Innovation and Customer-Centricity Are Powering the New Finance Industry

PrateekKhandelwal2 24 - Global Banking | FinancePrateekKhandelwal2 24 - Global Banking | FinanceWritten by Prateek Khandelwal 

March 2024

The convergence of innovation and customer-centricity is reshaping the financial services landscape, where technological advancements are driving a customer-focused revolution. Financial institutions are increasingly prioritizing customer needs, tailoring services, and leveraging data-driven insights for a more personalized approach to lending. The result is a transformative synergy that not only fosters efficiency and accessibility but also cultivates stronger relationships between financial providers and consumers. Further, major banks and the government are actively pursuing initiatives to address financial inclusions for credit “invisibles,” individuals without a traditional credit history. As financial institutions embrace open banking, collaboration with fintech startups is on the rise. This intersection promises a future where financial services seamlessly integrate technology to empower consumers with personalized, accessible, and forward-thinking solutions.

Trends and innovation 

Financial institutions increasingly leverage big data and advanced analytics, including artificial intelligence (AI) and machine learning (ML), to analyze and use the vast amounts of available data. These tools enable them to gain deeper insights into customer behavior, preferences, and creditworthiness. By harnessing these technologies, lenders can offer personalized loan products and services tailored to individual customer needs and risk profiles.

The shift toward digital channels and platforms is also transforming how consumers interact with financial institutions. Forbes Advisor reports that 78 percent of adults in the United States prefer banking online, whether on a website or through an app, with only 29 percent preferring to bank in person. To meet these consumer demands, traditional banks are digitally transforming existing processes. Fintechs, on the other hand, are generally better equipped to navigate an increasingly digital world. Many fintechs specialize in developing and adopting cutting-edge technologies, such as AI, ML, blockchain, and data analytics, and leveraging these technologies to streamline the loan application and approval process, offering increased convenience and speed to customers.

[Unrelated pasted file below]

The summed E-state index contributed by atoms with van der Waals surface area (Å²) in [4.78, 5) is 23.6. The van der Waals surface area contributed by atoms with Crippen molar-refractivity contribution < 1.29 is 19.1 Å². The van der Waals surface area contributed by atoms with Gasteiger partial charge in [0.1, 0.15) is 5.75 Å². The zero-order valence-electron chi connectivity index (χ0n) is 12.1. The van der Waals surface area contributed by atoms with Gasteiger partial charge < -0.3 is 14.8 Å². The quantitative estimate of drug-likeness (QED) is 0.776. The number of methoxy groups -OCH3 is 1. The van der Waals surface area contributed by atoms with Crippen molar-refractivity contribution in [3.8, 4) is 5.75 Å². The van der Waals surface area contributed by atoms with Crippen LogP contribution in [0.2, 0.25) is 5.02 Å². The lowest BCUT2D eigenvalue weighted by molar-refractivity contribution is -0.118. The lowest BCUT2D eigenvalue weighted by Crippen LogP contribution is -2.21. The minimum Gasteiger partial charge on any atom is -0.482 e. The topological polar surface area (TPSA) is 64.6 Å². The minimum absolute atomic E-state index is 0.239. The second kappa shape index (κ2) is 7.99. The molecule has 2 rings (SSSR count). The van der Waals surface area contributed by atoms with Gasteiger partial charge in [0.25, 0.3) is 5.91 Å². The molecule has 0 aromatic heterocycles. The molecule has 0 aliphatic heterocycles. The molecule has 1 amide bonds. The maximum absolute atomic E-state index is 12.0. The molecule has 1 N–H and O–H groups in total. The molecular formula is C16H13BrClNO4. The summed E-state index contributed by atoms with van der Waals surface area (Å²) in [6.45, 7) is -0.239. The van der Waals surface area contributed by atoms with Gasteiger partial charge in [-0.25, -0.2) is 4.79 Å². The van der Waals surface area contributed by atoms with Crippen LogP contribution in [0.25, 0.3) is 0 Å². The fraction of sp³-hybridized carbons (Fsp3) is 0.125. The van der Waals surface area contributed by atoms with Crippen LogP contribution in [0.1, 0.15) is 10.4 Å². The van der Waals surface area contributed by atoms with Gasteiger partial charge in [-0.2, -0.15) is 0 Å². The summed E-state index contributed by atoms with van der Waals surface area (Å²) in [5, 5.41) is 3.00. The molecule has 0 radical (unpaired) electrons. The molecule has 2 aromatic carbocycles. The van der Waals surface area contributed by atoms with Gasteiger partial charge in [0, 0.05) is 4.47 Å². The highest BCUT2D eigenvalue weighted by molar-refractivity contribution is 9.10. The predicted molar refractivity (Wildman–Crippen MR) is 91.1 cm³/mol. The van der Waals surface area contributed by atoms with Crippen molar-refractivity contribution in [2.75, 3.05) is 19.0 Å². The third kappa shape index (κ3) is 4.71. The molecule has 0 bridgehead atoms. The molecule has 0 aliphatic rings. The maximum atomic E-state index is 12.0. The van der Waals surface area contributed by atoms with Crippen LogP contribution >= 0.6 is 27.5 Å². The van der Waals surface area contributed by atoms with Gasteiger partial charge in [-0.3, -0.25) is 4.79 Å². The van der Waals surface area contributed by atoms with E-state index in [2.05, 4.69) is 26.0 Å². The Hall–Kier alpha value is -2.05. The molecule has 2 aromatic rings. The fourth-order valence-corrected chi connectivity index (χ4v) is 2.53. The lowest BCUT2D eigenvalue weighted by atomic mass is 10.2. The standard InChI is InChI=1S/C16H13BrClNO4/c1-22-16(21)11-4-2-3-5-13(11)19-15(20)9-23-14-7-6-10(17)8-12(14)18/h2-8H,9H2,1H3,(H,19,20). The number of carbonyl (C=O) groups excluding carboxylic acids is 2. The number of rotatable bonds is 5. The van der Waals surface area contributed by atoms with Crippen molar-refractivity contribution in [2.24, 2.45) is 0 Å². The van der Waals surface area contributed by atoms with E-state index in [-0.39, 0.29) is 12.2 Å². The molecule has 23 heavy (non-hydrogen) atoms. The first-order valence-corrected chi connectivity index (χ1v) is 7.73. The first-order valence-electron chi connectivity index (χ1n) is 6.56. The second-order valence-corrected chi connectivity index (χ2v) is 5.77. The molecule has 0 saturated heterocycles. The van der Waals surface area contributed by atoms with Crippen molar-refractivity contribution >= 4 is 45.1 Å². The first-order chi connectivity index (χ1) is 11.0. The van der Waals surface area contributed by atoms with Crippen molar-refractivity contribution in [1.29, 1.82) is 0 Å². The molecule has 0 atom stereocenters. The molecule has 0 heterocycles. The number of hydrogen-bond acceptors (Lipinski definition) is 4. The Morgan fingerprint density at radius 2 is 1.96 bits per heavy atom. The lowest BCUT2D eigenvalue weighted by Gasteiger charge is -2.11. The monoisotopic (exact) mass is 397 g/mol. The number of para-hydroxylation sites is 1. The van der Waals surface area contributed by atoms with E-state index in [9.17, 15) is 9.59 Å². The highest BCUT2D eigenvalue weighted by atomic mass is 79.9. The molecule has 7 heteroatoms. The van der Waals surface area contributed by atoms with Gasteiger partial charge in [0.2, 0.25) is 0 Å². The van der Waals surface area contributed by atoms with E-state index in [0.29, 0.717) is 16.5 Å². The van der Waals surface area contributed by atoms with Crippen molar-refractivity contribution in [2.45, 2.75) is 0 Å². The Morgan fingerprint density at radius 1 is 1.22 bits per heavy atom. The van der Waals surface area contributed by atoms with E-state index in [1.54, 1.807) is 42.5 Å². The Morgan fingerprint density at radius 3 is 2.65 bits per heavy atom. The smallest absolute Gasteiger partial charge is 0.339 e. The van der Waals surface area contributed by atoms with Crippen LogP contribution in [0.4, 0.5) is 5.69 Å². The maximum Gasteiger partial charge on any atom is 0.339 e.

The financially underserved and credit invisibles are garnering more attention within the industry. A study conducted by Experian estimated that 49 million Americans are either credit invisible or unscorable, and Forbes reports that six percent of households in the United States are unbanked. While there are many reasons individuals may be credit invisible, the issue disproportionately impacts Black and Hispanic consumers, individuals under the age of 25, and immigrants. These consumers represent an opportunity for financial institutions to increase their customer base while improving access to financial opportunities such as mortgages, credit cards, and loans to underserved groups.

An increasingly common way to address credit invisibility is with alternative credit assessments. Traditional credit scoring models often rely on limited data points, but lenders are gradually incorporating alternative data sources to assess creditworthiness. The U.S. Government Accountability Office reports that some institutions use utility payments, rental and transaction history, and educational history to create these non-traditional reports. Fintechs are among those leading the charge; for example, the credit card company Petal creates a CashScore for customers based on income and spending.